Lara Spencer Says She's 'Deeply Sorry' for 'Stupid' Ballet Comments in On-Air GMA Apology

Monday - 26/08/2019 12:04
"I screwed up," Lara Spencer said on Monday's Good Morning America

Lara Spencer is once again apologizing for mocking Prince George for taking ballet classes, this time on-air.

The Good Morning America anchor, 50, came under fire last Thursday after teasing the young royal about his love for ballet on the ABC morning show, laughing at the inclusion of the classical dance classes in his hectic school curriculum.

“Prince William says George absolutely loves ballet. I have news for you Prince William: We’ll see how long that lasts,” she quipped.

Backlash quickly spread among prominent members of the arts community, leading Spencer to issue an apology on Instagram Friday. And on Monday, she said she was sorry again, this time in an extensive GMA segment.

“I screwed up. I did,” Spencer confessed to viewers. “The comment I made about dance was insensitive, it was stupid, and I am deeply sorry.”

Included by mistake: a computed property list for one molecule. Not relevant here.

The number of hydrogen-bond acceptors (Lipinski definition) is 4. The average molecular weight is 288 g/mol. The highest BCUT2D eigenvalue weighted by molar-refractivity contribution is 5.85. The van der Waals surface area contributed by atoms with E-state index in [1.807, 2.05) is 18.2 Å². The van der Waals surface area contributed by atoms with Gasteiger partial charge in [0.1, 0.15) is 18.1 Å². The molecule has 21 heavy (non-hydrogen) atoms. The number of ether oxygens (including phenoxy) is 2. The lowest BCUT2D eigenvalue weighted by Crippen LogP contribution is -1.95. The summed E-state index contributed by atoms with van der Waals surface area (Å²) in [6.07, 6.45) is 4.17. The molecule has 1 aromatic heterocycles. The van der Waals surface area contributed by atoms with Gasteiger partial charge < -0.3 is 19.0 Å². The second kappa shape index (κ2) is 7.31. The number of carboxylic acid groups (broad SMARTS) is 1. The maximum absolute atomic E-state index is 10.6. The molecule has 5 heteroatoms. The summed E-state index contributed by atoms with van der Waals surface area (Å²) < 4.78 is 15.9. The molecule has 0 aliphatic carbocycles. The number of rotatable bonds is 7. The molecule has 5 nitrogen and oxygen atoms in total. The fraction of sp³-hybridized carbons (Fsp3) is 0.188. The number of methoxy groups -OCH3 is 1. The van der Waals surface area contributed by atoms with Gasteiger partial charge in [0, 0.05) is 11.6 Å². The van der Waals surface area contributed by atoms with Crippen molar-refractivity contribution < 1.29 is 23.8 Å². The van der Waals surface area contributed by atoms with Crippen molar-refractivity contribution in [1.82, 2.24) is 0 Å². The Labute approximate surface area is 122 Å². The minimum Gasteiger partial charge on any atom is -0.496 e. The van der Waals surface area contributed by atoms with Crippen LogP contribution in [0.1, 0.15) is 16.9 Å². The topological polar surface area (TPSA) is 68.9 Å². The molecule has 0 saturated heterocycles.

Spencer went on to explain that she used her blunder as a teachable moment. “I’ve spoken with several members of the dance community over the past few days,” she said. “I have listened. I have learned about the bravery it takes for a young boy to pursue a career in dance.”

“For me, the lesson is that words hurt. It was not my intention but it was insensitive. … Just let people follow their dream, whether it’s dance, whatever it is.”

RELATED: Lara Spencer Apologizes for ‘Insensitive Comment’ About Prince George’s Ballet Lessons on GMA

Lara Spencer
Lara Spencer 

To help explain more, GMA aired Spencer’s conversation with three influential dancers who have fought against the stigma firsthand.

“I can’t tell you how much that hurts,” said Cats star and Tony-nominee Robbie Fairchild, recalling the childhood teasing he experienced when taking ballet classes in middle school.

“I want more boys to dance,” said So You Think You Can Dance‘s two-time Emmy-winning choreographer Travis Wall. “We make such beautiful art and we create such beautiful moments in this world. And I wish the world would dance more.”

Fabrice Calmels, principal dancer at the Joffrey Ballet, agreed.

“I just wish people would be more open-minded and understand what others are doing,” he said. “More empathy would be lovely. I teach young kids, and boys — they just drop, because of the social stigma around the form. Children should be entitled to experience things without the bullying.”

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